'Love What You Do,' and 'Train Like an Athlete'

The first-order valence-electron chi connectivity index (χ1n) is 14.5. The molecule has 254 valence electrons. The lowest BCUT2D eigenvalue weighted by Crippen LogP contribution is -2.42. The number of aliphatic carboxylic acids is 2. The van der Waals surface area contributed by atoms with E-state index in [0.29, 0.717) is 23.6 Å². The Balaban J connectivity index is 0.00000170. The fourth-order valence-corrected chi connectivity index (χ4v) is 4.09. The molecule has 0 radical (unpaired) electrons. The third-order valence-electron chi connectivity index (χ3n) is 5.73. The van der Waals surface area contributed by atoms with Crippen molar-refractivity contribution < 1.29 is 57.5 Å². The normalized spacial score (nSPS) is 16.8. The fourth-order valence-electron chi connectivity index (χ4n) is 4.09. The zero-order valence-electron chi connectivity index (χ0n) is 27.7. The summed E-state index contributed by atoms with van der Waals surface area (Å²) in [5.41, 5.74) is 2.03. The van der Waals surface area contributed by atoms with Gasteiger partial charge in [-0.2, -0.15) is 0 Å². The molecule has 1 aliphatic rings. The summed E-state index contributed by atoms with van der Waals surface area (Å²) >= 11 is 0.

SEVEN thousand pairs of eyes were focused on the stage of the Greek Theater in Los Angeles. The amphitheater was a cradle of excitement. As the orchestra began the overture, the spotlights came on and Liza Minnelli burst onto the stage. With a few steps from a jazz ballet, she danced toward the microphone.Wearing a white vinyl mini coat and hat, Ms. Minnelli shimmered under the lights. Without waiting for the applause, which was enormous, she started singing "The Nearness of You." By the chorus, she had reached into one of the deep pockets of the coat, and pulled out a pair of binoculars and began looking back at the audience. Minnelli must have recognized many in the first few rows - her step-sister Lorna Luft and Lorna's dad, Sid; Lee Minnelli, the widow of Vincent Minnelli; close friend Angela Lansbury; Roddy McDowell; Maggie Smith; Sidney Guillaroff, who had styled her mom Judy Garland's hair for years at MGM; Dudley Moore, her costar in "Arthur;" and more. It was quite a reunion. Minnelli calls New York City home, but for three months she was in Buffalo and Toronto filming a new Paramount musical, "Stepping Out." Then she immediately launched her concert tour. For 60 minutes she sang an autobiography of women's songs - falling in love, out of love, waiting for love, crying about love. Her voice at times was soft as a tear, other times it had the force of a trumpet. After intermission, Minnelli and her eight "Demon Divas" tap danced and sang for another hour. Later in her suite at the Beverly Hills Hotel, Minnelli spoke about what energizes her work. She said, "If you love what you're doing, it gives you the energy to do it. Also, it doesn't hurt to train like an athlete. "Before we opened at the Radio City Music Hall, we auditioned 400, and picked the eight most talented women I've ever known. I've dubbed them my Demon Divas, for each one can sing up a storm and dance the dust out of a stage." The divas are not an ordinary chorus line; they range from 16 to 60, and from 100 to 200 pounds. "We rehearsed the dances for eight weeks and built up our stamina for the tour," Minnelli explained, slipping her shoes off and settling into a chair. She relaxes where she can, for her heavy schedule is just beginning. The premiere of her movie, "Stepping Out," will be a Royal Performance in London. "With," Minnelli sparkled, "Princess Diana attending. "Next, I go to Paris for a month to perform with my great favorite, Charles Aznavour. We have to sing his 'There Is a Time,' and did you know he wrote 'Sailor Boy' for me? Then, the Divas join me for a tour of Europe, beginning with Stockholm." Minnelli will be in Las Vegas for New Year's and then at Radio City Music Hall for a return engagement in January where ABC-TV will tape a special of her concert. The Oscar-, Tony-, and Emmy-winning performer is riding the crest. Radio City Music Hall has invited her back twice in 10 months, and she's the first entertainer to sell out Carnegie Hall for three full weeks. "I did 'Stepping Out, she frankly admits, "because of director Lewis Gilbert." The award-winning director is responsible for such hits as "Educating Rita" and "Shirley Valentine." "Lewis has a knack for taking ordinary people in everyday situations and making them alive and passionate," Minnelli explained. "When I read the script, I loved it. First getting to work with him, and then because I get to tap dance. I play dancer Marvis Turner, who had 10 minutes of greatness as an understudy. Now, she's teaching a group of adults how to tap dance in a rented hall of a church. The students use the class as a break in their everyday grind. They start out to take tap, and wind up learning about life and each other. "Tap dancing is probably the happiest form of dance. During rehearsals, we had so much fun, and made so many mistakes, [director] Gilbert put many of them in the script. "We filmed in Buffalo and Toronto, using the interiors at St. James Anglican Cathedral, Toronto's oldest church. "My favorite scene is when I'm alone in the church hall. I've had it with my selfish boyfriend, my students who seem to have two left feet, and with life in general, everything. "Suddenly, it's like those dance solos of Astaire in an MGM musical. I do a few dance steps, then from nowhere the music begins, and suddenly I'm cooking. As I dance, I let all my rage, passion, and dreams spill out."OR Minnelli, the most important segment of the Los Angeles show was her tribute to her father, Academy Award-winning director Vincent Minnelli. "The movie screen came down on cue, but that's the only thing that went right. The film broke, the sound went out of sync, and I was devastated. I told them to stop the projector, and just then I heard the piano playing, and I began to ad-lib. I told the story about dad, without the sound or the songs." It turned out to be one of the best moments in the concert. "I remember my dad briefly mentioning working at the Radio City Music Hall. When I researched, I found he had designed the sets and the costumes for 10 years at the Chicago Theatre and Radio City. In their archives, I found wonderful sketches he did for the sets, which I showed on the screen. "I guess the best advice I ever received was from him when he said, 'Be prepared, then when the big break comes, you're ready. Minnelli still follows that advice, for seldom does a day pass when she doesn't take a lesson - voice, ballet, modern, tap. Another of her favorite tips was from Laurence Olivier. "In discussing acting, he said, 'Just don't get caught at it.' It's the same in real life. When something hurts, you don't make a big scene, you try to cover it up. In the movies, don't go waving your arms around, let your eyes reveal your inner feelings." "Stepping Out" is the name of her latest movie and record (the song was written by John Kander and Fred Ebb, who did "New York, New York,Liza with a Z," and "Cabaret"). It's also the name of her concert show. What does the phrase mean to Minnelli? "Was there ever a time in your life," she asked, "when you really had a desire to do something - even though it was new and you were afraid? Stepping out is to follow your instincts and move in a new direction even though it may scare you. To take a chance - and enjoy it!"